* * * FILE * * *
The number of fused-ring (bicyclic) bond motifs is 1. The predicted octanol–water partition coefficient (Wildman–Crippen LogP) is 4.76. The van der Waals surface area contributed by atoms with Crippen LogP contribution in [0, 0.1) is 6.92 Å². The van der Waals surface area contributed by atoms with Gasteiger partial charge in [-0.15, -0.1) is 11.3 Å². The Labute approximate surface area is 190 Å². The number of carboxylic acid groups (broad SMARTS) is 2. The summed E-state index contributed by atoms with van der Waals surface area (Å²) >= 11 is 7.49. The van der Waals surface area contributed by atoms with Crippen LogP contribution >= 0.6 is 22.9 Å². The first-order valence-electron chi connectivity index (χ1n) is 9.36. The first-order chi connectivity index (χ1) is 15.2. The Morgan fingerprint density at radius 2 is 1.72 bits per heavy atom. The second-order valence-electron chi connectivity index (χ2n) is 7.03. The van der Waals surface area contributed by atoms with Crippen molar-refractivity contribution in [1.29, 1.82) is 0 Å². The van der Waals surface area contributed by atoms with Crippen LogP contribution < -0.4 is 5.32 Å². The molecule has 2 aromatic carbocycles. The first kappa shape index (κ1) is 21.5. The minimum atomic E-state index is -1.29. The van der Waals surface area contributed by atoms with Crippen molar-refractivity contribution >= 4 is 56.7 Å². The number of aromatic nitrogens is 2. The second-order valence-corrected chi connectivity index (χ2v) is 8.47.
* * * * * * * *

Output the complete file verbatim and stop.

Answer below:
The number of fused-ring (bicyclic) bond motifs is 1. The predicted octanol–water partition coefficient (Wildman–Crippen LogP) is 4.76. The van der Waals surface area contributed by atoms with Crippen LogP contribution in [0, 0.1) is 6.92 Å². The van der Waals surface area contributed by atoms with Gasteiger partial charge in [-0.15, -0.1) is 11.3 Å². The Labute approximate surface area is 190 Å². The number of carboxylic acid groups (broad SMARTS) is 2. The summed E-state index contributed by atoms with van der Waals surface area (Å²) >= 11 is 7.49. The van der Waals surface area contributed by atoms with Crippen LogP contribution >= 0.6 is 22.9 Å². The first-order valence-electron chi connectivity index (χ1n) is 9.36. The first-order chi connectivity index (χ1) is 15.2. The Morgan fingerprint density at radius 2 is 1.72 bits per heavy atom. The second-order valence-electron chi connectivity index (χ2n) is 7.03. The van der Waals surface area contributed by atoms with Crippen molar-refractivity contribution in [1.29, 1.82) is 0 Å². The van der Waals surface area contributed by atoms with Crippen LogP contribution < -0.4 is 5.32 Å². The molecule has 2 aromatic carbocycles. The first kappa shape index (κ1) is 21.5. The minimum atomic E-state index is -1.29. The van der Waals surface area contributed by atoms with Crippen molar-refractivity contribution >= 4 is 56.7 Å². The number of aromatic nitrogens is 2. The second-order valence-corrected chi connectivity index (χ2v) is 8.47.